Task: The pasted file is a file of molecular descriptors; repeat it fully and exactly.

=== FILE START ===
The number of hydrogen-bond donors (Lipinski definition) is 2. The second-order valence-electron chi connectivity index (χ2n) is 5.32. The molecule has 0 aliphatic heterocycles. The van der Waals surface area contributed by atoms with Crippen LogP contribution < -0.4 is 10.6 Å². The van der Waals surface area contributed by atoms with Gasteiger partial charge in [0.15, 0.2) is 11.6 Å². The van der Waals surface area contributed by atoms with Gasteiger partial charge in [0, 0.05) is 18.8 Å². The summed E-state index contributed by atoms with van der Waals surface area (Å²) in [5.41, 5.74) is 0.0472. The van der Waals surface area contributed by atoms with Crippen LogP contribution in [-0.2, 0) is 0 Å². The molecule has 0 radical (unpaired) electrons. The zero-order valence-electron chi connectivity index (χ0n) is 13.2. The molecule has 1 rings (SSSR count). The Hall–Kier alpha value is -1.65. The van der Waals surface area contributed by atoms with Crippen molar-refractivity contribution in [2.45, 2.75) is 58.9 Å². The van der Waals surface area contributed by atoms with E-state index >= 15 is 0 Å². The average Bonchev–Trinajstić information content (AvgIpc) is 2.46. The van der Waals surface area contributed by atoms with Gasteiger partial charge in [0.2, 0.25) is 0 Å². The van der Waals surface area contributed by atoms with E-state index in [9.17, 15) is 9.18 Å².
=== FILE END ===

The number of hydrogen-bond donors (Lipinski definition) is 2. The second-order valence-electron chi connectivity index (χ2n) is 5.32. The molecule has 0 aliphatic heterocycles. The van der Waals surface area contributed by atoms with Crippen LogP contribution < -0.4 is 10.6 Å². The van der Waals surface area contributed by atoms with Gasteiger partial charge in [0.15, 0.2) is 11.6 Å². The van der Waals surface area contributed by atoms with Gasteiger partial charge in [0, 0.05) is 18.8 Å². The summed E-state index contributed by atoms with van der Waals surface area (Å²) in [5.41, 5.74) is 0.0472. The van der Waals surface area contributed by atoms with Crippen LogP contribution in [-0.2, 0) is 0 Å². The molecule has 0 radical (unpaired) electrons. The zero-order valence-electron chi connectivity index (χ0n) is 13.2. The molecule has 1 rings (SSSR count). The Hall–Kier alpha value is -1.65. The van der Waals surface area contributed by atoms with Crippen molar-refractivity contribution in [2.45, 2.75) is 58.9 Å². The van der Waals surface area contributed by atoms with E-state index >= 15 is 0 Å². The average Bonchev–Trinajstić information content (AvgIpc) is 2.46. The van der Waals surface area contributed by atoms with Gasteiger partial charge in [0.2, 0.25) is 0 Å². The van der Waals surface area contributed by atoms with E-state index in [9.17, 15) is 9.18 Å².